'Brexit' Named Word of the Year in the U.K.

Brexit
The European Union and the British flag side by side on bunting, Knutsford, Cheshire, England, March 17, 2016. Christopher Furlong/Getty

The word of the day year is "Brexit".

The term, first used in 2012 but becoming more widely used in reference to the European Union referendum in June, came ahead of "Trumpism" and "throw shade" as the most popular phrase of 2016 in the U.K., according to dictionary publisher Collins.

Collins said "Brexit" had seen a 3,400 percent increase in use in 2016 due to the vote to leave the European Union, as well as the surrounding coverage and social media reaction that has dominated much of the year.

Collins's head of language content Helen Newstead told The Guardian that the term is politics's "most important contribution to the English language" since the Watergate scandal of the 1970s introduced the "suffix '-gate' to make any incident or scandal infinitely more compelling."

Since Brexit became part of the national, and even global, lexicon, it has spawned similarly widespread use for other big news events. Collins said it has inspired a "lot of wordplay" including "BrexPitt," referring to the marriage split between Hollywood actors Brad Pitt and Angelina Jolie, and "Baxeit," alluding to BBC losing the rights to TV show The Great British Bake Off.

Other popular phrases to make Collins's word of the year list include "Trumpism," in jest of Republican presidential candidate Donald Trump's outspoken remarks—such as calling Hillary Clinton "such a nasty woman" in the final election debate in October—and more colloquial terms that have been popularized by the younger generation including "mic drop," "throw shade" and "dude food."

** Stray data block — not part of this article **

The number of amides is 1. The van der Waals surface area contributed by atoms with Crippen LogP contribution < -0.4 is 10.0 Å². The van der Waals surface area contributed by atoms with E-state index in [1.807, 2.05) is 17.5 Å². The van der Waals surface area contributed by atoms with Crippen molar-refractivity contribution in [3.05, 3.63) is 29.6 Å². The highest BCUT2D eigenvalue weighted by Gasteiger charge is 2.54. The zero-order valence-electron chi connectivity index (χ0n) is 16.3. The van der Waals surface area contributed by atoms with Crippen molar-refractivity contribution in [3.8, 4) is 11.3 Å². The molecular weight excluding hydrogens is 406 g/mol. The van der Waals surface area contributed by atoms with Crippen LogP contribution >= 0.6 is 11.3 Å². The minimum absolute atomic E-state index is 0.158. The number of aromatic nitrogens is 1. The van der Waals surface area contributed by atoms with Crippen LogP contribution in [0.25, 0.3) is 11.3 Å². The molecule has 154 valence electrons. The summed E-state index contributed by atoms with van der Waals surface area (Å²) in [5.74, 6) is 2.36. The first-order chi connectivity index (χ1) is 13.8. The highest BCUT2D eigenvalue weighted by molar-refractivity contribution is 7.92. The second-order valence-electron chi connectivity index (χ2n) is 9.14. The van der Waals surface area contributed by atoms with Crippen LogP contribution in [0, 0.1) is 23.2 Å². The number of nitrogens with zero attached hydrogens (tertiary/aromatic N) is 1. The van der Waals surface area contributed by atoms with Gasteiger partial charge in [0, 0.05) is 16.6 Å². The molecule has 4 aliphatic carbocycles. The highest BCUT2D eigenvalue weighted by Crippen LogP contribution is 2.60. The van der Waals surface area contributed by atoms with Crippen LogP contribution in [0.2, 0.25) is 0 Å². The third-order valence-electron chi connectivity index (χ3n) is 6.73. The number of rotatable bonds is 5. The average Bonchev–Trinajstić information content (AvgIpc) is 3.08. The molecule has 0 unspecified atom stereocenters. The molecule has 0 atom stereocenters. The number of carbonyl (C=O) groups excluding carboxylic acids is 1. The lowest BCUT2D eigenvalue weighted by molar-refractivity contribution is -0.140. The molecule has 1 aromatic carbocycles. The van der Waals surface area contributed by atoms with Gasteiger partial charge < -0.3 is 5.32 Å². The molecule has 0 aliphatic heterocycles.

"Most of this year's words are used by or relate to the generation born towards the end of the last century," said Newstead. "They are the drivers of 'dude food,' quickest to 'throw shade' or 'mic drop.' They may be referred to by some as the 'snowflake generation' but they are the most likely to rail against 'Brexit' and 'Trumpism.' Their contribution to the constant evolution of the English language should not be overlooked."

See the full list of Collins's words of the year, and their meanings, below:

Brexit
The proposed withdrawal of the United Kingdom from the European Union

hygge
A concept, originating in Denmark, of creating cosy and convivial atmospheres that promote wellbeing

mic drop
A theatrical gesture in which a person drops, or imitates the action of dropping, a hand-held microphone to the ground as the finale to a speech or performance

Trumpism
The policies advocated by the U.S. politician Donald Trump, especially those involving a rejection of the current political establishment and the vigorous pursuit of American national interests, or a controversial or outrageous statement attributed to Donald Trump

throw shade
To make a public show of contempt for someone or something, often in a subtle or non-verbal manner

sharenting
The habitual use of social media to share news, images and such of one's children

snowflake generation
The young adults of the 2010s, viewed as being less resilient and more prone to taking offence than previous generations

dude food
Junk food such as hot dogs, burgers and the like considered particularly appealing to men

Uberization
The adoption of a business model in which services are offered on demand through direct contact between a customer and supplier, usually via mobile technology

JOMO
Joy of missing out: pleasure gained from enjoying one's current activities without worrying that other people are having more fun

'Brexit' Named Word of the Year in the U.K. | World